Hi Dave, I want to thank you for your priceless research. My life changed in a similar way in June 2012, ‘numbers’ confirmed six months later and again in August 2014. After that I didn’t see much point in testing further, because my body and my mind told me I was doing great and I figured it didn’t matter what those damn stubborn LDL figures said. That, and I was tired of the guilts from the docs who told me I shouldn’t believe what I was reading on the internet. Even though I had to tell them what an apolipoprotein is.

    I’ll probably test again considering I’m now able to test privately, but avoiding a lecture and the mandatory statin prescription is expensive, so it’ll wait until I’m feeling flush with cash, if that ever happens.

    As is not unusual, all but the total and ldl-c went in the ‘right’ direction. Of particular interest to me was Lp(a) which reduced by a third on high fat.

    Thanks again. Your work is incredibly valuable.


    1. Dave

      Thank you so much for your kind words, Adam.

      It’s the many great stories of people reviewing my work and making their own decisions that drive so much of this journey for me.

  2. Rob

    Hey Dave,
    36 yo male
    6’6″ 250#
    W/H Ratio .51

    Low carb 3 years

    In 2016 my cho #’s
    Total 217
    Trig 44
    Hdl 68
    Ldl 140

    In 2017 #’s
    Total 242
    Trig 47
    Hdl 57
    Ldl 176

    I have 2 questions..

    1) My diet stayed pretty much the same du ring these 2 tests. Why is it that my hdl went down so much? I may have exercised a little less in 2017, could that be it? Or does hdl also fluctuate quite a bit?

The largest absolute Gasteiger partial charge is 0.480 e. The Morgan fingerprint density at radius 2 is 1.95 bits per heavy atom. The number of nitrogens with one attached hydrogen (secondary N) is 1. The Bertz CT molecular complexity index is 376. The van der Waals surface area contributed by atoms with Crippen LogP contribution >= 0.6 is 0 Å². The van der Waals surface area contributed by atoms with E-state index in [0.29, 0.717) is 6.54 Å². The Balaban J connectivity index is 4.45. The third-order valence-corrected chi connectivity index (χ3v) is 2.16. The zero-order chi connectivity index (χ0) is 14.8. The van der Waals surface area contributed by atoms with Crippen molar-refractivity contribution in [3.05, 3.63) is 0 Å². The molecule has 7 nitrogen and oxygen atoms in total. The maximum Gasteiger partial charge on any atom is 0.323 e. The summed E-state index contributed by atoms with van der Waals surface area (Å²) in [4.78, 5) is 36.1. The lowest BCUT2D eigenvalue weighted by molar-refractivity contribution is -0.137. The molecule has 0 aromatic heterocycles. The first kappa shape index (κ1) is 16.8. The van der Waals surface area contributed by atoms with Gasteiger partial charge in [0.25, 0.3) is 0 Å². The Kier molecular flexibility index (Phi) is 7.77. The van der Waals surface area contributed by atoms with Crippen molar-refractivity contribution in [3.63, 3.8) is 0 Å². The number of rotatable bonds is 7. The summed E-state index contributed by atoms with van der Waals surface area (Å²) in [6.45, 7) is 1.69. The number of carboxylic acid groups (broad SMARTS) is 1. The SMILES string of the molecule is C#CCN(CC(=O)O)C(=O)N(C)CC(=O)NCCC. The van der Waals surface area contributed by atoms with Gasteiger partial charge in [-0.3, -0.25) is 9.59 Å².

2) Also, is it pretty much universal that the Freidwald method for figuring ldl is very inaccurate if low trigs? Using the iranian method my ldl should be closer to 139 in 2017.

    Really appreciate all your work. Thank you for your time.

    1. Dave

      1) If I were to guess, yes, less exercise. I’m about to hit almost 100 blood draws since Nov ’15 and I have discreet periods between my non-distance running time (not quite sedentary, but lower exercise) and my distance running (not hyper-athletic, just cross the finish line-like). My avg HDL-C when not training is 68.4, average when training/running is 76.

      2) Yeah, all my data is using Friedewald — but not because I like it, it’s because it is universally *used* so I want to maintain apples to apples comparisons for everyone. Using a different equation that gives a lower score is kind of moot to me anyway since I don’t really care as to whether it is “high” or not, only that it makes mechanistic sense given the experiment/theory at that time.